Dunkin' Donuts has apologised for the "insensitivity" of an advertising campaign in Thailand featuring a woman in blackface make-up to promote a new chocolate flavoured doughnut.
The Dunkin' Donuts franchise in Thailand came under criticism after Human Rights Watch called the advertisements "bizarre and racist".
The company's chief executive in Thailand initially defended the campaign, but the US headquarters quickly followed up with an apology.
@uoenothough We are working with our Thailand franchisee to immediately pull the ad. DD recognizes the insensitivity of this spot.
The local franchise launched the advertisement earlier this month to promote its new Charcoal Donut. In posters, TV commercials and on Facebook, the campaign shows a smiling woman with black face make-up, bright pink lipstick and a jet black 1950s-style beehive hairdo holding up a bitten black doughnut. The slogan in Thai reads: "Break every rule of deliciousness."
New York-based Human Rights Watch said it was shocked to see an American brand name running an advertising campaign that would draw "howls of outrage" if released in the United States.
Phil Robertson, the deputy Asia director for Human Rights Watch said:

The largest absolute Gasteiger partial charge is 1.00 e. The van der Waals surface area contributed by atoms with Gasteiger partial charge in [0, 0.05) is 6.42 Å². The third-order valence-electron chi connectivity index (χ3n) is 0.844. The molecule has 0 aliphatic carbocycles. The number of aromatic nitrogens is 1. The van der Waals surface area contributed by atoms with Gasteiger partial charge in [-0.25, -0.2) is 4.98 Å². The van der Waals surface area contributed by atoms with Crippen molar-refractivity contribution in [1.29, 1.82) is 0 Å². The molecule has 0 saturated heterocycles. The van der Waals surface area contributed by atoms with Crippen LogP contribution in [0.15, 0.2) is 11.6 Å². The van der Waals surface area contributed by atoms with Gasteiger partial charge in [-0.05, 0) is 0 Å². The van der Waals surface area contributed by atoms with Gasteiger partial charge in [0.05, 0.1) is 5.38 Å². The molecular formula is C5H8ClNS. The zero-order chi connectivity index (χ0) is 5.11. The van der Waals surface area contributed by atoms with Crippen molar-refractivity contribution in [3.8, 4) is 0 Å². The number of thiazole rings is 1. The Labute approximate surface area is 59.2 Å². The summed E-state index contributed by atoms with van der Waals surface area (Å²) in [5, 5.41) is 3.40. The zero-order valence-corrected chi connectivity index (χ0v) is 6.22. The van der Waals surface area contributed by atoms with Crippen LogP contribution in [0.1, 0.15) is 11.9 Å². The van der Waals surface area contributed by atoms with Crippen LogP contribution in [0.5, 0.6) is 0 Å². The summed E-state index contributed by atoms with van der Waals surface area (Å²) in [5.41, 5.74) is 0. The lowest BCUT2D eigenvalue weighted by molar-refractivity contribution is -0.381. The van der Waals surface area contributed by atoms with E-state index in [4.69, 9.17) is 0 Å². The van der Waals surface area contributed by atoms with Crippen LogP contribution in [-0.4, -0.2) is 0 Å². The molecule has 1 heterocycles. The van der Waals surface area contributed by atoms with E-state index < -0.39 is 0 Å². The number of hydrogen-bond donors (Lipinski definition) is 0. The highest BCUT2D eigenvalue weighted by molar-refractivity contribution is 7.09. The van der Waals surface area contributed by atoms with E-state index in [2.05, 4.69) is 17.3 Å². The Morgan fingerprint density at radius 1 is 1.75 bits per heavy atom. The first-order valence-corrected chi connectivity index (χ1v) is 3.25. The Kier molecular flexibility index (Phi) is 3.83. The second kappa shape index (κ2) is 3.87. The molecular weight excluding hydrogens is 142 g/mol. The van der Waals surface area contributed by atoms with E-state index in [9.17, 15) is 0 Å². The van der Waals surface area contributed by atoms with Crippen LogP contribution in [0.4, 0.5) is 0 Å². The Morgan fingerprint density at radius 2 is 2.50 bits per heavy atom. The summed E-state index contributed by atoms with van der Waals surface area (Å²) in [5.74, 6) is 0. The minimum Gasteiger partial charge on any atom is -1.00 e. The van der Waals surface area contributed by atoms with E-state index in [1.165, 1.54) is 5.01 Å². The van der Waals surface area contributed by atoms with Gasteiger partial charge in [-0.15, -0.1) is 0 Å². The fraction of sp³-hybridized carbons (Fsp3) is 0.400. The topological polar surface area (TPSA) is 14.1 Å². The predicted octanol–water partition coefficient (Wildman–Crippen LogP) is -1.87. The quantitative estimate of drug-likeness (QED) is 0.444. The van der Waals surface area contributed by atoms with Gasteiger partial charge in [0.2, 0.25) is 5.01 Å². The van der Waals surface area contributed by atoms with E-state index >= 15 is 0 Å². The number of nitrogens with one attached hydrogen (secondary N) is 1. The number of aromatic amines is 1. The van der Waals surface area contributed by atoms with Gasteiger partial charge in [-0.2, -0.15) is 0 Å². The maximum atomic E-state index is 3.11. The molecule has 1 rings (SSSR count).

It's both bizarre and racist that Dunkin' Donuts thinks that it must colour a woman's skin black and accentuate her lips with bright pink lipstick to sell a chocolate doughnut.
Dunkin' Donuts should immediately withdraw this ad, publicly apologise to those it's offended and ensure this never happens again.
Hours before the apology was issued by Dunkin' Donuts headquarters, the company's chief executive in Thailand dismissed the criticism as "paranoid American thinking".
Nadim Salhani, a Lebanese expatriate in Thailand said:
It's absolutely ridiculous. We're not allowed to use black to promote our doughnuts? I don't get it. What's the big fuss? What if the product was white and I painted someone white, would that be racist?
I'm sorry, but this is a marketing campaign, and it's working very well for us.
Mr Salhani added that his teenage daughter was the model featured in the campaign.